BERLIN (AFP) - The German weekly magazine Der Spiegel reports in Monday's edition that the 2006 World Cup knock-out stage match between Brazil and Ghana was influenced by an Asian betting syndicate.
The magazine reports large sums of money had been bet on Brazil winning by at least two goals and a former Ghana international acted as an intermediary.
Ghana lost the last 16 round match 3-0 in Dortmund on June 27, 2006 which put Brazil into the quarter-finals where they lost to France.
The information in Der Spiegel comes from Canadian investigative journalist Declan Hill, whose book about betting on sport around the world is published in German on Tuesday.
Der Spiegel also claim their investigations show two matches in Germany come under suspicion after huge sums were placed on them by a Malaysian who has been convicted of attempted match-fixing.
According to the report, William Bee Wah Lim placed 2.8 million euros (4.1 million US dollars) with Asian bookmakers on Kaiserslautern losing a first-division match at Hanover in November 2005.
As a result of Hanover's 5-1 victory, he won 2.2 million euros.
Lim placed almost 4 million euros on Karlsruhe beating Sportfreunde Siegen in a second-division match in August 2005. Karlsruhe won the game 2-0.
A Frankfurt court gave Lim a two years and five months prison sentence in June 2007 after he was convicted of attempted match fixing in the German regional league and Austria's first division.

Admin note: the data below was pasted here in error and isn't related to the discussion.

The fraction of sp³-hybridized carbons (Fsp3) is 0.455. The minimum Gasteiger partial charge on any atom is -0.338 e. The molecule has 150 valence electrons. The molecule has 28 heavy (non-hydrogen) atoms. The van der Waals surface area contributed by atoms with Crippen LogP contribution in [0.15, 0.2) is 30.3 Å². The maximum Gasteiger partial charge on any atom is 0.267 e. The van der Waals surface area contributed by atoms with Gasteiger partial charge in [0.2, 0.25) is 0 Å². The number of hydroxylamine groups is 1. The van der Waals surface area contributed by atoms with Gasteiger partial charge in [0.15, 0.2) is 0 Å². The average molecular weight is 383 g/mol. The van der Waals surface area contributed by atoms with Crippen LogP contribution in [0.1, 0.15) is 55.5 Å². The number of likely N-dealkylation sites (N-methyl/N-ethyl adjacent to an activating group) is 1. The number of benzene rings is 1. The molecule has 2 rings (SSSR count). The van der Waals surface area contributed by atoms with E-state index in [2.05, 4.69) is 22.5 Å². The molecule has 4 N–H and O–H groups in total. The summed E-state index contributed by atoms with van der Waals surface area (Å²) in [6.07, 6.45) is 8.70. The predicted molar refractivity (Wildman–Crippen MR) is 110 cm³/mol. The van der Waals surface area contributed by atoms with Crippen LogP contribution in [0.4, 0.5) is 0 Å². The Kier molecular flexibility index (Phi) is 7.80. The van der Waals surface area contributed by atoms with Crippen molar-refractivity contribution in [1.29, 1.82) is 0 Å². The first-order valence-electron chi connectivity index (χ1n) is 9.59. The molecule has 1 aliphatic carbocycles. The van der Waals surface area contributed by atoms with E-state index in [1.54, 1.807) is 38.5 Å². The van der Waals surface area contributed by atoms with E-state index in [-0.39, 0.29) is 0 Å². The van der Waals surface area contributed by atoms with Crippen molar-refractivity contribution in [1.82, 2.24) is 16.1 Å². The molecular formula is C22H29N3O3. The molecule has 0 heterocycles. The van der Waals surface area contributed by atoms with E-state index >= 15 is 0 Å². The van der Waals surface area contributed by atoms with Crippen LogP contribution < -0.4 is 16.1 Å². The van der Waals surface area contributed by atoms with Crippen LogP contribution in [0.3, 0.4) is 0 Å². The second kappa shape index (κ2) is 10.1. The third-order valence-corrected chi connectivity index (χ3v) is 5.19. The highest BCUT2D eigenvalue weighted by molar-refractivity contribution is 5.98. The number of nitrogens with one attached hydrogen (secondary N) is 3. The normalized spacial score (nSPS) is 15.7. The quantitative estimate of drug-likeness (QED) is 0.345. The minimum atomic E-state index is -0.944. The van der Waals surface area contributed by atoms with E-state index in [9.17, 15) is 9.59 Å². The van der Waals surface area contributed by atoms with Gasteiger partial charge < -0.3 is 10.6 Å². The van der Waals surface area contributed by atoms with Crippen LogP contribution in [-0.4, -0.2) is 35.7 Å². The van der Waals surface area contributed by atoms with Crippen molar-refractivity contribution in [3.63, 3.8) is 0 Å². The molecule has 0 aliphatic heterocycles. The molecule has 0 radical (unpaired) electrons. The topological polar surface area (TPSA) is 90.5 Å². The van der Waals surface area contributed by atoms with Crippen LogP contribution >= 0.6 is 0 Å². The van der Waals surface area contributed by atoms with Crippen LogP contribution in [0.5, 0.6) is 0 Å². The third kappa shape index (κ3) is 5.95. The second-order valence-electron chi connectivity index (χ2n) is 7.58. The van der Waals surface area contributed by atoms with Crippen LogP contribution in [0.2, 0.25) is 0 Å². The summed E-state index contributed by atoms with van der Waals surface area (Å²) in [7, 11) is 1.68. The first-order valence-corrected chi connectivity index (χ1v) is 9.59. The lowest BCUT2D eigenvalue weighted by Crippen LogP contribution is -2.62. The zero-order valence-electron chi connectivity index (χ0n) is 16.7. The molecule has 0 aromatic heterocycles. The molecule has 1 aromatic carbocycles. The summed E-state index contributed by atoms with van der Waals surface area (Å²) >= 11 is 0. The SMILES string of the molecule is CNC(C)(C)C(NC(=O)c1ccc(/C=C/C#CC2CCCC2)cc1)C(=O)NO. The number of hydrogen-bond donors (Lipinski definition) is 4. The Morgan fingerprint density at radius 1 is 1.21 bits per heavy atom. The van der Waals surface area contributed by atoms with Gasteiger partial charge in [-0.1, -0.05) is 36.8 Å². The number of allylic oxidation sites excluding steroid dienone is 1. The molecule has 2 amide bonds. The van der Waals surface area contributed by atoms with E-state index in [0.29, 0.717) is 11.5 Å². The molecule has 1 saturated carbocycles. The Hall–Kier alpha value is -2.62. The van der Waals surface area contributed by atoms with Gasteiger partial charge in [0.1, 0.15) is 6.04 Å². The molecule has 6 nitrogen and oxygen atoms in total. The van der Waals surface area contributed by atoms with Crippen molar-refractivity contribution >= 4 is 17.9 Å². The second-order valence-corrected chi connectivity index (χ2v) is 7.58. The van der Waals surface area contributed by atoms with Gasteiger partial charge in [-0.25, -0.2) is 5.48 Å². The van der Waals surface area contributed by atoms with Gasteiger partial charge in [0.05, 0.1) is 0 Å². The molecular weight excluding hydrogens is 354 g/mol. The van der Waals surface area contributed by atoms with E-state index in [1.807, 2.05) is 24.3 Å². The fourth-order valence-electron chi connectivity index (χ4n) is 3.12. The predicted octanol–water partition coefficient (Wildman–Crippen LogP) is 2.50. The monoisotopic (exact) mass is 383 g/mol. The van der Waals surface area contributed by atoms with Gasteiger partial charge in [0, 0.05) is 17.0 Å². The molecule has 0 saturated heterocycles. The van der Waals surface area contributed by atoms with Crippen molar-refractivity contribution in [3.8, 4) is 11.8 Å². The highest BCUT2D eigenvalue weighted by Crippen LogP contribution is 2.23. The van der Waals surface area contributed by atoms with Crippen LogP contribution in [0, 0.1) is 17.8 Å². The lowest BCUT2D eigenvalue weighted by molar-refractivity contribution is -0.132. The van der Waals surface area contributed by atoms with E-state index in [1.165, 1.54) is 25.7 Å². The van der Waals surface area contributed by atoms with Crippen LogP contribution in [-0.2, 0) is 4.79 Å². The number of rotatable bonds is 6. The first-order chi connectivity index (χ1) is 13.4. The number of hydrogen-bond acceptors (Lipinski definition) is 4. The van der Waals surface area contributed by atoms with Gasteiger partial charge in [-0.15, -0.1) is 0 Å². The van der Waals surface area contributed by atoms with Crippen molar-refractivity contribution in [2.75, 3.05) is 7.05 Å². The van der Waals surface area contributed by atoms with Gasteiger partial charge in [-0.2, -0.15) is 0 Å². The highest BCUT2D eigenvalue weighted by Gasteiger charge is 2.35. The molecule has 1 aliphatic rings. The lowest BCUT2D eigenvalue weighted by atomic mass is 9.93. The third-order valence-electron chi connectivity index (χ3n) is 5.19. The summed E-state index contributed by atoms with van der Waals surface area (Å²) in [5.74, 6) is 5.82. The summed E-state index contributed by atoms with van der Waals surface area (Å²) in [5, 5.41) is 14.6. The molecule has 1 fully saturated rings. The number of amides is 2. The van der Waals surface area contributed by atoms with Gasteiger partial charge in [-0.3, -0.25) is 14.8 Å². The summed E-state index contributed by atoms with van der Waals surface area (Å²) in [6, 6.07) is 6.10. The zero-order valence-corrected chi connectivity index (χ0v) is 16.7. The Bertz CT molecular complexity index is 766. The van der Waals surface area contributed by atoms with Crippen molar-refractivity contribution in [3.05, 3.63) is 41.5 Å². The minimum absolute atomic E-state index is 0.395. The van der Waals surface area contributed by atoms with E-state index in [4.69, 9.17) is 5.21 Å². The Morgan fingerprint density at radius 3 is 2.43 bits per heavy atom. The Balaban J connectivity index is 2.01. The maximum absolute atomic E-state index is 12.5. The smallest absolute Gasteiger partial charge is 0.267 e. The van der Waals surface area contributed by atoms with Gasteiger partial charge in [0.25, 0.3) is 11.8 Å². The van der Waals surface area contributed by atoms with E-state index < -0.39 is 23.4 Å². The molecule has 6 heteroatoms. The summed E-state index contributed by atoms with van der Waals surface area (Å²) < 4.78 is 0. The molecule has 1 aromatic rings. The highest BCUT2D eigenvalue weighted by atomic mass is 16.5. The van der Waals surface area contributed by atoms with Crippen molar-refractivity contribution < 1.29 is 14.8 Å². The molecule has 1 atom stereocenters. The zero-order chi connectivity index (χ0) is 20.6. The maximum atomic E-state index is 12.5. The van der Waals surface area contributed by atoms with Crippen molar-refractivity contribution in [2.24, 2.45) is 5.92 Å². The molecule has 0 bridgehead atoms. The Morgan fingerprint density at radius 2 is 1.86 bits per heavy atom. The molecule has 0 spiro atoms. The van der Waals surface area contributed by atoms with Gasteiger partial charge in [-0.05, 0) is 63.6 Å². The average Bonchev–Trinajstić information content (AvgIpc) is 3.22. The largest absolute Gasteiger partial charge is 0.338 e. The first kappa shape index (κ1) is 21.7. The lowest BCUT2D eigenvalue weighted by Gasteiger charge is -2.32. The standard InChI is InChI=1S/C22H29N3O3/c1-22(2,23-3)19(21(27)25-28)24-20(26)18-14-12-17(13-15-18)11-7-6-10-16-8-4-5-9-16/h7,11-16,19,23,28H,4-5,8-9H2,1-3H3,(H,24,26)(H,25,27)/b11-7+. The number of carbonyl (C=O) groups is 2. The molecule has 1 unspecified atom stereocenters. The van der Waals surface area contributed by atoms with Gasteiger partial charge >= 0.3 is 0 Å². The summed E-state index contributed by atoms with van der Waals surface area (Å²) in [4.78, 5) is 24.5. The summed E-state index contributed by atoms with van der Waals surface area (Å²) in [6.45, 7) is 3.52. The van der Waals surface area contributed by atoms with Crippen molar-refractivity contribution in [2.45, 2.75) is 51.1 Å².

He was released on conditional bail, but has since left the country and a warrant for his arrest was issued in January.
The German Football Federation (DFB) have said they will investigate Der Spiegel's allegations concerning the two Bundesliga games in 2005.
"DFB and the German League have so far no reference points that the matches mentioned are to have been manipulated," said a statement on the DFB website.
"Immediately after becoming known the suspicious factors DFB president Dr. Theo Zwanziger and German League president Dr. Reinhard Rauball affirm both federations aim at a comprehensive clearing-up of the affair.
"Already on Saturday morning an inquiry was started to look into the games concerned."
German football endured the most serious crisis in its history in 2004 when referee Robert Hoyzer admitted having received 70,000 euros to influence the results of 23 matches, mainly second and third division games, between April 10 and December 3, 2004.